When Sven was England manager it was often the case that his half-time team talk (the one chance the manager has to change the mood of his players) would result in the team putting in a worse performance after the break, and the joke was that his post-match interviews could be summed up by the phrase "first half good,second half not so good". I’ve got that foreboding feeling that this could be a pretty accurate description of the Diamondback’s season.
As I made my way into work this morning passed the cars that had been abandoned due to heavy flooding I obviously spared a thought for the people of Phoenix stuck in that very hot and very dry place. But as I sat watching several people being dragged to their death by the swirling waters it also gave me the chance to ponder where the Diamondbacks were in their season. A few days ago I wrote that this was their "moment of truth", with hitting coach Kevin Seitzer sacked and the momentum seemingly leaving the club it seemed likely that by the end of the series against the Cubs we would know how the second half of the season would pan out.
So far it doesn’t look good. After a brief false dawn against the Padres the old woes seem to have returned, particularly in relation to the hitting.My sad little heart sinks every time the D-Backs get a runner on third with one out as it can pretty much be guaranteed that this will be followed by a pop-up and a strike-out (I actually have a very good pop-up blocker on my PC that maybe the D-Backs should look at investing in). Now they face a streaking Cubs team in a series that they at least need to split in order to look back at this road-trip with some semblance of satisfaction. Brandon Webb needs to prove that he is the ace of the staff tonight (his last few starts have been exercises in giving his team "a chance") and pitch his best stuff.
Luckily the Padres and Dodgers have not got too far ahead but the team need to get that elusive momentum back before all the talk reverts back to what a good team they will be "next year".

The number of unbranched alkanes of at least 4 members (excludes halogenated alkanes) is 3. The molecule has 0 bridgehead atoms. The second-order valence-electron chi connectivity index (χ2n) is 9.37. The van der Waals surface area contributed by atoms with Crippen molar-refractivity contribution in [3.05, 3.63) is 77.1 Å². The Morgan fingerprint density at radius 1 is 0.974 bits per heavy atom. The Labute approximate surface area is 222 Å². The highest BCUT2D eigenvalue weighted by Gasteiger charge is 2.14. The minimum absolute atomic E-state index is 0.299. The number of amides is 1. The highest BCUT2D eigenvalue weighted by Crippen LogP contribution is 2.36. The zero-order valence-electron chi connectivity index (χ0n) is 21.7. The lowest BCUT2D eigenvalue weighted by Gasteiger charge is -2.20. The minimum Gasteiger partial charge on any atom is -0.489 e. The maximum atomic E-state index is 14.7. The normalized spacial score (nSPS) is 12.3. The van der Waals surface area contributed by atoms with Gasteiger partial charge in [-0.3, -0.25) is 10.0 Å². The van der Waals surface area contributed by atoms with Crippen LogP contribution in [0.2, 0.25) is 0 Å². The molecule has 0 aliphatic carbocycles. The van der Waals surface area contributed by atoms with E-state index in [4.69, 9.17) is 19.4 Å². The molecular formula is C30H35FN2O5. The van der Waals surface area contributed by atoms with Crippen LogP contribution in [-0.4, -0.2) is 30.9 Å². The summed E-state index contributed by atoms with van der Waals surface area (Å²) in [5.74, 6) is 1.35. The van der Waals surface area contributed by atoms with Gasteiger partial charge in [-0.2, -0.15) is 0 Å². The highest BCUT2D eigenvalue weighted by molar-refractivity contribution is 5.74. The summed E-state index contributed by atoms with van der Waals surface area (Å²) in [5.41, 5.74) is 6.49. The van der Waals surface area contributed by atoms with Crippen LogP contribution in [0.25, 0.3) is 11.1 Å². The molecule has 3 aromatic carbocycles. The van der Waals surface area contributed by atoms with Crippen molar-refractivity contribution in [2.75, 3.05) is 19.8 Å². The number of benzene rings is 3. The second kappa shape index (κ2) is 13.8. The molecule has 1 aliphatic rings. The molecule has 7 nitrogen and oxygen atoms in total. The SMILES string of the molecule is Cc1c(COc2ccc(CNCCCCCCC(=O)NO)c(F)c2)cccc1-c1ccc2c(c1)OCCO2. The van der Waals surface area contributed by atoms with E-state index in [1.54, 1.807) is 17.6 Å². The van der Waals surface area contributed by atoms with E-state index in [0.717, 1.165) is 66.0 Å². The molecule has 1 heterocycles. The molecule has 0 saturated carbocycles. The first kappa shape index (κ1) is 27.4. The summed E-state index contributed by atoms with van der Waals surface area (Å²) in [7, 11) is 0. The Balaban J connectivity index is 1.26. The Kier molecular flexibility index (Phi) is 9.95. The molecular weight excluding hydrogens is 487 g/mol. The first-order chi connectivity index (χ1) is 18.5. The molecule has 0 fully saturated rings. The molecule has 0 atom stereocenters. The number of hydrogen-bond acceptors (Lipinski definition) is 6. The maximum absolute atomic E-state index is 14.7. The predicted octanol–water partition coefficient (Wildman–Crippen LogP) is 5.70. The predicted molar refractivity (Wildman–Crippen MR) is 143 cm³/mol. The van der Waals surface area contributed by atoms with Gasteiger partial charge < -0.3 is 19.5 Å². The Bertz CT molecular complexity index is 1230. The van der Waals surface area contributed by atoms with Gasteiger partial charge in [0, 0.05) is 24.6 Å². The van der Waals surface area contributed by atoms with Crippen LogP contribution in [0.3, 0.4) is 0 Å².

Now that the Diamondbacks have finally won a game, this would seem to be as good an opportunity as any to look at some of the things that made a simple English boy like myself fall in love with the game of baseball so, in no particular order;
No Segregation of Fans- my first love is soccer so it was a genuine culture shock to see fans of two opposing teams sitting in the same area, even more of a shock was seeing somebody in a Cardinals uniform at a D-Backs/Padres game. There are neutrals in soccer but they have to pretend not to be, the simple rule is that you feign to support the team of the people that you are sat with, it’s like a crash course in method acting.
The Fielding- people who don’t understand the game tell me that the fielders all have "big gloves" so catching the ball is easy. I would like to be able to tell them how wonderful it was to see Steve Finley play in center field compared to the average cricket fielder who flails around like Stan Laurel in a brewery.
The Stats- these are really not an important part of European sport, but I have learned to love the transcendental joy of studying a hitters batting average when facing left-handers in day games.
Base Running- a stolen base, or a hit and run, is so much more exciting in person than on TV, you genuinely have to be there.
World Series 2001- I was working a night shift and disagreeing with every decision Bob Brenly made until Gonzo got his famous hit. Best night shift ever.
The Swimming Pool- You probably all hate it, but when people in England ask me what the Diamondbacks stadium is like I can nonchalantly tell them that is has a pool,and it’s air-conditioned!
A Pitching Duel- I now consider myself a "purist" and therefore despise the pyrotechnics of a slug fest.
Finally Getting the Joke-I now fully understand Woody Allen’s routine about thinking of baseball players during sex ("I don’t know whether to squeeze or steal").